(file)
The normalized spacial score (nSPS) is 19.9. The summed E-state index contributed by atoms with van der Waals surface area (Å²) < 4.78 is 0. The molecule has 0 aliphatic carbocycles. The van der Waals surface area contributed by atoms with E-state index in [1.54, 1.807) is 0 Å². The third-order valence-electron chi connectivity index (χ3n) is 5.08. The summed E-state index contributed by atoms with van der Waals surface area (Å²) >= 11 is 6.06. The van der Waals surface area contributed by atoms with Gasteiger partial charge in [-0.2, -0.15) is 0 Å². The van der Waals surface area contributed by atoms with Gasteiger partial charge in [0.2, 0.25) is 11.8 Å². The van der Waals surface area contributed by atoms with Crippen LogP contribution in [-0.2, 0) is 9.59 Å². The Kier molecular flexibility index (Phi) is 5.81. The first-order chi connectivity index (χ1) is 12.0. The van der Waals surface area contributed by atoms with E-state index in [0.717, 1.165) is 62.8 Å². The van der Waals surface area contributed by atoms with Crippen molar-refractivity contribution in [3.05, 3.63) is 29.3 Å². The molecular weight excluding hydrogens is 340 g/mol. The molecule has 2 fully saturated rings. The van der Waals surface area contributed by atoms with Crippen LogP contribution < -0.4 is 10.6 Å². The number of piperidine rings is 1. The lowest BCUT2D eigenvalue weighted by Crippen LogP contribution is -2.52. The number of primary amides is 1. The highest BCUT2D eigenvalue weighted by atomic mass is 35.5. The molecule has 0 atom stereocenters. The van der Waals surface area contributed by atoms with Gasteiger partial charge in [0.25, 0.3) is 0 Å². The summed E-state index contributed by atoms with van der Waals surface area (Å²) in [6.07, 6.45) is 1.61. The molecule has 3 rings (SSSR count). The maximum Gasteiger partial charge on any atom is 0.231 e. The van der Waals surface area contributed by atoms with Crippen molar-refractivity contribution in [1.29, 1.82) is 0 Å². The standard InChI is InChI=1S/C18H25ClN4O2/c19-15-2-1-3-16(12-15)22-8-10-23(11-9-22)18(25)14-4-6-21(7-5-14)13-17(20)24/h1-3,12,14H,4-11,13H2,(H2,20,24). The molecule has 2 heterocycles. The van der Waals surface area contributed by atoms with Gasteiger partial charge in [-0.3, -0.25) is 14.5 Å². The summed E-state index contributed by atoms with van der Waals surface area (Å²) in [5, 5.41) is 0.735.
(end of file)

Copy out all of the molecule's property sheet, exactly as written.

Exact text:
The normalized spacial score (nSPS) is 19.9. The summed E-state index contributed by atoms with van der Waals surface area (Å²) < 4.78 is 0. The molecule has 0 aliphatic carbocycles. The van der Waals surface area contributed by atoms with E-state index in [1.54, 1.807) is 0 Å². The third-order valence-electron chi connectivity index (χ3n) is 5.08. The summed E-state index contributed by atoms with van der Waals surface area (Å²) >= 11 is 6.06. The van der Waals surface area contributed by atoms with Gasteiger partial charge in [-0.2, -0.15) is 0 Å². The van der Waals surface area contributed by atoms with Gasteiger partial charge in [0.2, 0.25) is 11.8 Å². The van der Waals surface area contributed by atoms with Crippen LogP contribution in [-0.2, 0) is 9.59 Å². The Kier molecular flexibility index (Phi) is 5.81. The first-order chi connectivity index (χ1) is 12.0. The van der Waals surface area contributed by atoms with E-state index in [0.717, 1.165) is 62.8 Å². The van der Waals surface area contributed by atoms with Crippen molar-refractivity contribution in [3.05, 3.63) is 29.3 Å². The molecular weight excluding hydrogens is 340 g/mol. The molecule has 2 fully saturated rings. The van der Waals surface area contributed by atoms with Crippen LogP contribution < -0.4 is 10.6 Å². The number of piperidine rings is 1. The lowest BCUT2D eigenvalue weighted by Crippen LogP contribution is -2.52. The number of primary amides is 1. The highest BCUT2D eigenvalue weighted by atomic mass is 35.5. The molecule has 0 atom stereocenters. The van der Waals surface area contributed by atoms with Gasteiger partial charge in [0.25, 0.3) is 0 Å². The summed E-state index contributed by atoms with van der Waals surface area (Å²) in [6.07, 6.45) is 1.61. The molecule has 3 rings (SSSR count). The maximum Gasteiger partial charge on any atom is 0.231 e. The van der Waals surface area contributed by atoms with Crippen molar-refractivity contribution in [1.29, 1.82) is 0 Å². The standard InChI is InChI=1S/C18H25ClN4O2/c19-15-2-1-3-16(12-15)22-8-10-23(11-9-22)18(25)14-4-6-21(7-5-14)13-17(20)24/h1-3,12,14H,4-11,13H2,(H2,20,24). The molecule has 2 heterocycles. The van der Waals surface area contributed by atoms with Gasteiger partial charge in [-0.3, -0.25) is 14.5 Å². The summed E-state index contributed by atoms with van der Waals surface area (Å²) in [5, 5.41) is 0.735.